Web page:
11. Avatar
    Latoya Brown October 24, 2018 at 10:14 pm - Reply

    I applied for my nursing license and disclosed and expunged record. BON contacted me and said that I had an arrest in 2007 that i didn’t report, it never shows up when i get finger printed so i had forgotten about it. They ask for documents and explaination. Anyone know how long it takes for them to respond rather I’d be able to sit for testing.

  12. Avatar
    Wendy RN November 27, 2018 at 12:11 am - Reply

    I have been a Registered nurse for 11 Years and I have a flag on my license. In 2002 which was 3 years before I even went to nursing School I was arrested on a bench warrant when I got pulled over for taillight out. I got the arrest warrant issued because the year before that I had a bounce check during a horrible ice storm I had written a check to the gas company I was home alone raising 3 babies and trying to keep the house warm. I was broke barely making Ends Meet and couldn’t even buy groceries and the gas company agreed to hold my check until a paycheck arrived In the mail by fedex after the roads cleared. The check for the propane was under $300 for 3 weeks of propane. However the girl in the office mistakenly ran my check through anyways and it bounced of course. I did not have the money to go pick it up and pay the bounced fee and to be honest I did forget about it and it went to the DA. It was listed as a felony because after the fees added it was over $500. However when I was arrested and I went to court the judge dismissed it as a misdemeanor after I paid my fines. Fast forward to nursery school graduation and I’m filling out the application to sit for boards. That little question that ask if you’ve ever been arrested… I understood it to mean and my husband who is an ex policeman also agreed with me that it was meaning felony charges … well I had not been arrested on a felony charge nor was it listed as a felony charge therefore I didn’t report it as a record.. I wish I could turn back time. I don’t know why didn’t I guess I was afraid.. However the board of nursing reprimanded me before I even became a nurse stating that I lied on my application.. that’s fine so I did and I did everything they told me to do I pay the restitution charges and I took the class on Saturday called nurse prudence and ethics as required. I was told by the BON that it would drop off after one year of good service and no other accusations. However it has been 11 years going on 12 and a flag is still there in a follows me everywhere. After the 2010 presidential Elections the laws changed in Congress and now my flag is no longer listed at the same it now list me under a broad spectrum category of obtaining a nursing license by fraudulent means so everyone that sees that flag that’s what it says that I was obtaining my license by fraud!!!! That is not fair in any way I report this flag and the reasons behind it to every place I apply and I still lose positions because of it. It’s frustrating and I want to know a way to get it off or fix it.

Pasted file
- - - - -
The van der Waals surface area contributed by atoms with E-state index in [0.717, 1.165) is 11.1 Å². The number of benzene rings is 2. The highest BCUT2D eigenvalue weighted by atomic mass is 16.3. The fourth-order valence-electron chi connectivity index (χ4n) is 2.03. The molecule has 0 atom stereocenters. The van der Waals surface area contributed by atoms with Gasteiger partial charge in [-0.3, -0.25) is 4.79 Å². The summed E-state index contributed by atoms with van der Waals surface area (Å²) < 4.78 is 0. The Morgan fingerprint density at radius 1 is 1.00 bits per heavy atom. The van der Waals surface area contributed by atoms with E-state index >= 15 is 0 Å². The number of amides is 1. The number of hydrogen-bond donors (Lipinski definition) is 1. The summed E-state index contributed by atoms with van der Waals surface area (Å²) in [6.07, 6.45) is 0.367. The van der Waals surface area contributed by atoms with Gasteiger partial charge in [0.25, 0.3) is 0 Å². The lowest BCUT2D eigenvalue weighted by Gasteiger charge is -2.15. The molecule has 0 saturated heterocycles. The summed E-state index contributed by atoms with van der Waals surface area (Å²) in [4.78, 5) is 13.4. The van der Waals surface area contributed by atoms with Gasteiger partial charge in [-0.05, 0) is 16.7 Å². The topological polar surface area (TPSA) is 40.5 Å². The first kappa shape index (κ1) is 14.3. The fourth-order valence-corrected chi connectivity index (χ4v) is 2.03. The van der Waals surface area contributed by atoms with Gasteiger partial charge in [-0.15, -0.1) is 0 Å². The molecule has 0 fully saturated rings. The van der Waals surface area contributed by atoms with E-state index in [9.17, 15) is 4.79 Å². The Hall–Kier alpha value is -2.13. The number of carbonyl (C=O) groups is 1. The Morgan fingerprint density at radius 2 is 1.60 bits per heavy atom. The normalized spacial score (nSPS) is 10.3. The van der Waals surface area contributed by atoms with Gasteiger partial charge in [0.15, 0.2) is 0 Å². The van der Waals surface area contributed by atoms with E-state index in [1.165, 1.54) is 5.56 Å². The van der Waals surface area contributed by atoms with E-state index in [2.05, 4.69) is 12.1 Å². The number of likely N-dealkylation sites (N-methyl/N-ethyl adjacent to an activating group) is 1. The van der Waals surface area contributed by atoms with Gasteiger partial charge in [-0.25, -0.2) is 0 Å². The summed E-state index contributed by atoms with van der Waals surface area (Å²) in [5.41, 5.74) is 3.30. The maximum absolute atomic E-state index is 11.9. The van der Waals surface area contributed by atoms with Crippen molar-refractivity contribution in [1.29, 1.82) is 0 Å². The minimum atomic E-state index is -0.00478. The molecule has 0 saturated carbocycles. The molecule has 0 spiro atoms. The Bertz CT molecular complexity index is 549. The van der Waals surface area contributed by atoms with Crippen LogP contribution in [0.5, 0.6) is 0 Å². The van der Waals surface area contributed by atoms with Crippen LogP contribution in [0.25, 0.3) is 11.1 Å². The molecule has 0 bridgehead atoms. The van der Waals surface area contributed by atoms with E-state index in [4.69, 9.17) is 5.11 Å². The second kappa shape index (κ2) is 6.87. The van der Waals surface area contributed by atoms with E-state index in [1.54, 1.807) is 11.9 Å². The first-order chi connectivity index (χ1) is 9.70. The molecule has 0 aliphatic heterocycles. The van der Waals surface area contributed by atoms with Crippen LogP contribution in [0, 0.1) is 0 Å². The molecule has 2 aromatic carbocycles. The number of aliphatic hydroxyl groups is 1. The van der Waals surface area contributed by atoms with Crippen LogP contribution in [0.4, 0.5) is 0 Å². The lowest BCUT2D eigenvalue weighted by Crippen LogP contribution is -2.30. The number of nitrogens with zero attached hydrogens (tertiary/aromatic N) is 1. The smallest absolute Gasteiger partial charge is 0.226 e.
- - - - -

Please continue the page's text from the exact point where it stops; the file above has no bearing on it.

13. Avatar
    S. Woods November 28, 2018 at 5:32 pm - Reply

    When I was in nursing school, they told us one very piece of information about State Boards of Nursing; They are not there to protect you, but to protect the public. Don’t forget that; and they take that job very seriously. I have seen some of the best nurses I know end up in front of them, and bad ones escape their scrutiny.